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Guyana happy with Caricom’s solidarity on Venezuela’s widening territorial claim

Last Updated on Sunday, 5 July 2015, 3:36 by GxMedia

Guyana’s President, David Granger Saturday night appeared satisfied with solidarity his country has received from sister Caribbean Community (Caricom) member-states against increasing territorial aggression by Venezuela.

The Guyanese leader said he would assure his country that Caricom was desirous of continuing  cordial relations with Venezuela while ensuring that “it will do anything possible to ensure that nothing happens t disrupt peace in the region.”

“Caricom is united, is solidly behind ensuring that there is no disruption to the peace and stability of the region, that it is in support of the sovereignty of the states of the region,” he told a news conference in Barbados where the annual summit was held from July 2 to 4, 2015.

Caricom Chairman, Barbados’ Prime Minister Freundel Stuart stated unequivocally that the regional grouping was standing firmly with Guyana on the border controversy. “We do not think that there can be any compromise so far as Guyana’s territorial borders are concerned . That is not a matter for Caricom to decide . The issue is part of a process at the  moment and that process has to work itself out,” he said.

United Nations Secretary General Ban Ki Moon, who was in Barbados for the Caricom summit, has promised to explore sending an envoy to Guyana and Venezuela to discuss the issue. Guyana wants the UN Chief to take the matter to the International Court of Justice (ICJ) for a judicial settlement to reaffirm that the 1899 Arbitral Tribunal Award is full, perfect and final settlement of the border with Venezuela.

It was not immediately clear whether Guyana secured a ‘strong’ statement on the Guyana-Venezuela border controversy that escalated into a war of words between the neighbouring South American countries after President Nicolas Maduro issued a Decree on May 27, 2015 unilaterally extending his maritime boundary to take in all of the Atlantic Coastal waters off the Essequibo which his country continues to lay claim over. “I think the Guyanese people could be satisfied in the solidarity of the Caribbean Community,” said Granger.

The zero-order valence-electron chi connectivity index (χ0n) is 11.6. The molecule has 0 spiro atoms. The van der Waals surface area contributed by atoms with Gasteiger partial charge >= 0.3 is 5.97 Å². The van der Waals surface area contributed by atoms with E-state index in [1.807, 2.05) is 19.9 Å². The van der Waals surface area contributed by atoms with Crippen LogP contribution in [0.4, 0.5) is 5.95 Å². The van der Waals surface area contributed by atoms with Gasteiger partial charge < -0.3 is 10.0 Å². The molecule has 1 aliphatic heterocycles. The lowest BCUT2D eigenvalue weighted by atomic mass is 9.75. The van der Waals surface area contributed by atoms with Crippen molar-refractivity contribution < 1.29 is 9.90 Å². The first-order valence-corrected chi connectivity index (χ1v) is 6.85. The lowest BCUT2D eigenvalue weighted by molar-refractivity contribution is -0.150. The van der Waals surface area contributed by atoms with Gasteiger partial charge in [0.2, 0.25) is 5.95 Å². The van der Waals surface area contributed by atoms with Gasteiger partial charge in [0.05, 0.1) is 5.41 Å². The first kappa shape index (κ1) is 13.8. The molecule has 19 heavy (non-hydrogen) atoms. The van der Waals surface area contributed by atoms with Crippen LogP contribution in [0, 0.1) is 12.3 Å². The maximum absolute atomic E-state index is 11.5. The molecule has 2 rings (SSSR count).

The Caricom Chairman noted that Guyana is an original signatory to the formation of the Caribbean Free Trade Area (CARIFTA) and its successor, Caricom, and so the region had no choice but to stick with one of its founding members. “Caricom stands firmly behind Guyana,” he said.

At the same time, the Barbados Prime Minister said Caricom would seek to preserve existing  good relations with Venezuela. “Caricom also has a  good relationship with Venezuela and we are not about to try to disrupt that relationship or to pollute it any way by anything that we as a community say or do,” said Stuart.

Following talks with Venezuela’s Vice President, and Foreign Minister who flew into Barbados for meetings on the margins of the Caricom Summit,  Stuart said there was no evidence that Venezuela did not want to play by the rules. “Venezuela has committed itself to maintaining peace and tranquility in this region.

“We don’t expect that by the snap of any finger that all this will disappear… What we have to ensure that the situation does not spin out of control and that level heads are kept on both s ides and that is the role that Caricom intends to play without any compromise of principle,” added the Caricom Chairman.

The President of Guyana described Decree 1787 as “the fly in the ointment” that has brought Guyana to the point of calling on Venezuela to correct those parts that impact negatively on the Exclusive Economic Zones and the Continental Shelf of Caricom states.

Against the backdrop of the wider implication that Decree has for several Caricom states; Barbados  Dominica, St. Vincent and the Grenadines, and Grenada have agreed to actively address that matter. St. Vincent and the Grenadines Prime Minister, Ralph Gonsalves told the news conference that the region needed to avoid an escalation of conflict or “active disruption in violence.” “We have to approach international relations with great maturity. It is not because that you have a dispute over a piece of land as a neighbor that you must not speak to your neighbour,” he said.

Gonsalves acknowledged that six Caricom member states  are members of Venezuela’s development initiative, ALBA, and many others including Guyana are beneficiaries of the concessionary oil arrangement called PetroCaribe.

Venezuela extended its maritime boundary less than one month after the American oil giant, ExxonMobil, announced that it found a “significant” deposit of high quality crude oil offshore Guyana.